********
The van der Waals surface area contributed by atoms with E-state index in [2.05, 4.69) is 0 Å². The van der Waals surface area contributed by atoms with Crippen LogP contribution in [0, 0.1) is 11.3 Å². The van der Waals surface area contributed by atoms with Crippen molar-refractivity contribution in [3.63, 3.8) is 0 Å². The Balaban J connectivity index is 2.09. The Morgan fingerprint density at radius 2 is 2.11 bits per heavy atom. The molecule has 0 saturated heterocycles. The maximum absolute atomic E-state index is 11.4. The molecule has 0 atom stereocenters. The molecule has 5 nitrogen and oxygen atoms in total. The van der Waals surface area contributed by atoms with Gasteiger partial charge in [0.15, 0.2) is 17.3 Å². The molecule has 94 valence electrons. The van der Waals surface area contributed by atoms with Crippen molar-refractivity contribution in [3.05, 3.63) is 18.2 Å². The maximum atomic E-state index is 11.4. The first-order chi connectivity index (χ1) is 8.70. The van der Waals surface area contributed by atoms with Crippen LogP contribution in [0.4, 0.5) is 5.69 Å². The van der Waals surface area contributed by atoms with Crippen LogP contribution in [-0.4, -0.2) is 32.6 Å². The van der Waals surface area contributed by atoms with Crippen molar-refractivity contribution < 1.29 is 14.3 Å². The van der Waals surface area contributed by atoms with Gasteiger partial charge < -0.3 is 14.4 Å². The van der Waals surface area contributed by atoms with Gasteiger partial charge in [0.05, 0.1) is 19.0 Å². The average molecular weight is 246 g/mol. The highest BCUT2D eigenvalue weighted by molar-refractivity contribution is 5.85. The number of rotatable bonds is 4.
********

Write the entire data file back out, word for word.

The van der Waals surface area contributed by atoms with E-state index in [2.05, 4.69) is 0 Å². The van der Waals surface area contributed by atoms with Crippen LogP contribution in [0, 0.1) is 11.3 Å². The van der Waals surface area contributed by atoms with Crippen molar-refractivity contribution in [3.63, 3.8) is 0 Å². The Balaban J connectivity index is 2.09. The Morgan fingerprint density at radius 2 is 2.11 bits per heavy atom. The molecule has 0 saturated heterocycles. The maximum absolute atomic E-state index is 11.4. The molecule has 0 atom stereocenters. The molecule has 5 nitrogen and oxygen atoms in total. The van der Waals surface area contributed by atoms with Gasteiger partial charge in [0.15, 0.2) is 17.3 Å². The molecule has 94 valence electrons. The van der Waals surface area contributed by atoms with Crippen molar-refractivity contribution in [3.05, 3.63) is 18.2 Å². The maximum atomic E-state index is 11.4. The first-order chi connectivity index (χ1) is 8.70. The van der Waals surface area contributed by atoms with Crippen LogP contribution in [0.4, 0.5) is 5.69 Å². The van der Waals surface area contributed by atoms with Crippen LogP contribution in [-0.4, -0.2) is 32.6 Å². The van der Waals surface area contributed by atoms with Crippen molar-refractivity contribution < 1.29 is 14.3 Å². The van der Waals surface area contributed by atoms with Gasteiger partial charge < -0.3 is 14.4 Å². The van der Waals surface area contributed by atoms with Gasteiger partial charge in [0.05, 0.1) is 19.0 Å². The average molecular weight is 246 g/mol. The highest BCUT2D eigenvalue weighted by molar-refractivity contribution is 5.85. The number of rotatable bonds is 4.